Neighbor Arrested For Allegedly Burning Down Home Of Town's Only Black Firefighter

Kenneth Walker's apartment was gutted in a blaze after he was sent a threatening and racist note saying "N****** are not allowed to be firefighters."

Two days after Kenneth Walker — the only black firefighter in a New York town — received a racist and threatening letter saying "N****** are not allowed to be firefighters," his house was destroyed in a suspicious fire, killing both his pet cats.

Matthew Jurado, a former firefighter who lived directly across the street from Walker, was arrested Thursday, for setting fire to Walker's home, North Tonawanda police Capt. Thomas Krantz said at a news conference.

Jurado, who police said knew Walker personally, was charged with arson in the second degree.

Jurado, 39, admitted to police that he started the fire but did not admit to writing the racist letter, Krantz said. Jurado told police that another firefighter wrote the racist letter, but police said they are still looking at the possibility that Jurado wrote it himself.

The letter said, "N****** are not allowed to be firefighters. No one wants you in this city. You have until the end of the week to resign your position or you will regret it...N*****."

Jurado told police that the arson was not "race-related, but rather he was upset with the fire department" because he had been removed from the department in July for not meeting "necessary training requirements," officials said.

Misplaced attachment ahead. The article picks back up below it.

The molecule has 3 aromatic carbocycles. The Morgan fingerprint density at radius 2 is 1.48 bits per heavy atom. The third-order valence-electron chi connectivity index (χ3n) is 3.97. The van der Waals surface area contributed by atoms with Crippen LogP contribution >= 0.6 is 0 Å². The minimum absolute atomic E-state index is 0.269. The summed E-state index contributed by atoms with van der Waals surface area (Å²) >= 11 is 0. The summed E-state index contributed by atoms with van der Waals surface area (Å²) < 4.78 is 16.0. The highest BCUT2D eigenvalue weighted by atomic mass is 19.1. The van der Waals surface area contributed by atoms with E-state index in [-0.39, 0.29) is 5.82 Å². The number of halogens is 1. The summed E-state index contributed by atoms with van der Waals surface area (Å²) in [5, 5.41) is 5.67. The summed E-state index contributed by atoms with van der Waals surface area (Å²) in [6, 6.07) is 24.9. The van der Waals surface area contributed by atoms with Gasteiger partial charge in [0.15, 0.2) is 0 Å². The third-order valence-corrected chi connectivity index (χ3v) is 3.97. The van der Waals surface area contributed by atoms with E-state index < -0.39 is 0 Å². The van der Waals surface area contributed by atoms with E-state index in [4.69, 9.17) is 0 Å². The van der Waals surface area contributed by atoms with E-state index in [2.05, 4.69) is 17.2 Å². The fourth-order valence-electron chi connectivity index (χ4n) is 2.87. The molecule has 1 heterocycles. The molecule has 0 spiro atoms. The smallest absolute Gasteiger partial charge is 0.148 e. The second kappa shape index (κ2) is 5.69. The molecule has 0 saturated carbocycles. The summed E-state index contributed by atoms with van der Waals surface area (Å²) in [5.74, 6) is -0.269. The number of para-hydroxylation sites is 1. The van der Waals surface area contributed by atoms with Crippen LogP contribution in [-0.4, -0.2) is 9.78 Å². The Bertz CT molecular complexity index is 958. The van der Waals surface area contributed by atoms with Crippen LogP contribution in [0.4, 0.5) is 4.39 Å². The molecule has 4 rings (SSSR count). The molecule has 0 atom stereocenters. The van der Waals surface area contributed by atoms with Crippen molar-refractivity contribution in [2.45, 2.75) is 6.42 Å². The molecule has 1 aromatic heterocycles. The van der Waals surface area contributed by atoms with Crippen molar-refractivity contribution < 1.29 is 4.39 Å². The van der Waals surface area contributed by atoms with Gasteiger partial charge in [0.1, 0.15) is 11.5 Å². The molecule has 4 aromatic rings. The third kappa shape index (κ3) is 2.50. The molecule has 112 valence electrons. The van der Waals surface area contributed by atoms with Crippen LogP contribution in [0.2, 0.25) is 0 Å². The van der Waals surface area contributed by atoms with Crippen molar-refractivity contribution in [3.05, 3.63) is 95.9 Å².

Police described Jurado as Walker's "friend or acquaintance" and the two had taken some training courses together.

Walker, 28, was at work on Wednesday, and his wife Amanda, and their two young children were not at home when the fire broke out at his apartment. He lost everything in the fire, including his two cats, he told NBC News.

"It's sad that someone is so offended by my presence that they feel the need to burn my house down, if that indeed is what occurred," Walker told reporters after the fire on Wednesday. "I'm here to help people," he told WGRZ. "That's what I do and it's sad that that person [who sent the note] can't deal with that."

His wife Amanda said, "I can't believe something like this would happen."

The FBI said they had received a copy of the racist note sent to Walker and were notified of the arson. "Our office is conducting a review to determine what investigative steps are indicated under FBI policy with regard to federal jurisdiction in this matter," FBI spokesperson Maureen Dempsey said in a statement provided to BuzzFeed News.

"I won't be intimidated," Walker said in a Facebook post after the fire.

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